The morning I got the call from the School District, I thought "How hard could it be?" After all it was only for half a day while the teacher went to a medical appointment. Just 8:30 until 11:30 (including a 30-minute recess). And it was only for a class of Second Graders.
So, I showed up bright and early, wanting to make a good impression. The teacher introduced me as I looked out at the sea of very diverse little faces. Some were smiling I think but truthfully I can't remember. The teacher gave me some quick pointers, handed me a brief lesson plan for the morning, highlighting what had to be covered. She even gave me a few other things that could be covered if I had time. Looking at the list, I thought, "Piece of cake" as I recalled my days as a Master Instructor in the Air Force.
The teacher then bid the class farewell to an angelic chorus of "Goodbye, Mrs. Smith." And out the door she went. My honeymoon lasted all of about ten minutes. The next three hours were among the longest I have spent, and I have been through Air Force Winter Survival School and prisoner of war training. Somehow, I managed to get through half of the required material---the rest they would have to make up in college.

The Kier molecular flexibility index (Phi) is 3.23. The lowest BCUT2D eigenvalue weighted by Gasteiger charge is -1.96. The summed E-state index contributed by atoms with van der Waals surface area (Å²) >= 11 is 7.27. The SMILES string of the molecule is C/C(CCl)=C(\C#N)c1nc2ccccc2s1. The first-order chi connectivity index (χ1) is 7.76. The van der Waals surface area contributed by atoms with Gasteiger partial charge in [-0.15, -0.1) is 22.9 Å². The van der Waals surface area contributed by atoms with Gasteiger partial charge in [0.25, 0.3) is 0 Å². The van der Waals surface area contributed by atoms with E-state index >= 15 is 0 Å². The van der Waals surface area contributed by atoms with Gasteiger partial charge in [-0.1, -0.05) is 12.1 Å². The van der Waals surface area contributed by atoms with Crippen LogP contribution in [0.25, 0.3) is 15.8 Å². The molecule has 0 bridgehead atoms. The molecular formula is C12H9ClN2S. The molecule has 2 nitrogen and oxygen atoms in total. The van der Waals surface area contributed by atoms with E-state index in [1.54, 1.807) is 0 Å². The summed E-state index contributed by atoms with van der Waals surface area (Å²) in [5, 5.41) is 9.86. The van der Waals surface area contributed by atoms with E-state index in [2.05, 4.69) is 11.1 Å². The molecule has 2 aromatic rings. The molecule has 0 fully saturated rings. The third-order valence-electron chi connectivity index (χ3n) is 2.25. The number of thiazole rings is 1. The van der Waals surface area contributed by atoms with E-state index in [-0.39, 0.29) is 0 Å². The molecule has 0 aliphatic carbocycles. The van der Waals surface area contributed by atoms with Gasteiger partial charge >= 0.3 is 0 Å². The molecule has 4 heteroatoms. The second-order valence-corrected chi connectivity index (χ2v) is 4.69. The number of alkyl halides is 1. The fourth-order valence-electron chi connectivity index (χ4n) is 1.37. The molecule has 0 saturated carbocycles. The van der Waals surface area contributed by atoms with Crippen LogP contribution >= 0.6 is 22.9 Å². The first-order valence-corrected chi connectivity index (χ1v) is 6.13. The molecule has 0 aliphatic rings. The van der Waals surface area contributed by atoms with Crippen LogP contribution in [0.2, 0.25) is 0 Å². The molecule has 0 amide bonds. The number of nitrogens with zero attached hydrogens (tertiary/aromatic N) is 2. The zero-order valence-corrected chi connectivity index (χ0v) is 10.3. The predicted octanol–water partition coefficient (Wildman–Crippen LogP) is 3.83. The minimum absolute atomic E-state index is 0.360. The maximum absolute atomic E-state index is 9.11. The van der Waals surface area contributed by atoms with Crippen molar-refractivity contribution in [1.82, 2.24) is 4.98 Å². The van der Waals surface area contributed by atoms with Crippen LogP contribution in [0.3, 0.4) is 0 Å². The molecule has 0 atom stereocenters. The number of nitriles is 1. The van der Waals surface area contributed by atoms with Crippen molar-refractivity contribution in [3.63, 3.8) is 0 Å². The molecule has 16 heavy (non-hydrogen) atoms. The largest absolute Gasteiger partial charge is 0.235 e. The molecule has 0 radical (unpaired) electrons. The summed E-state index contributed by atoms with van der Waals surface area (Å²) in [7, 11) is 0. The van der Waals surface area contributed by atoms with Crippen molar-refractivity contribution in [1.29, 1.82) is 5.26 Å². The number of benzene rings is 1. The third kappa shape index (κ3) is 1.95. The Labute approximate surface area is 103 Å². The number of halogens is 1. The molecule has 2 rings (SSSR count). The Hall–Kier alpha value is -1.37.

My only reprieve lasted 15 minutes when I tricked the class into believing I could record everything on the classroom music cassette player with the warning that I would play it back for their teacher. That lasted until one of the little angels said, "You can't record stuff on that old thing." But, hey, it was worth a try. At least it got me to recess, which was itself a challenge---especially herding all the kids back into the classroom for the last hour until lunch time.
By the time I left that morning, I was so glad to escape I forgot my backpack. When I returned to the school to retrieve it the next day, I was certain I had walked into an alternate universe. Inside the classroom the teacher was back, bless her soul, and all the children were seated, quietly listening to the teacher reading aloud to them. As I apologetically and somewhat sheepishly stepped through the door, I was greeted by a chorus of "Good Morning, Mr. Kirk." Who were these kids, anyway? Could this be the same class? I was so shocked by the reception, I almost tripped as I headed for the door.
In a momentary lapse, signing up for another substitute teaching day actually crossed my mind. But the thought was fleeting---at least until the Principal stopped me in the parking lot as I ran to my car. "Mr. Kirk, do you think you might want to try a class of Sixth Graders some time?"
From out of nowhere, I heard my voice: "OK. I'll give it some thought. After all compared to a class of Second Graders, how hard could it be?"
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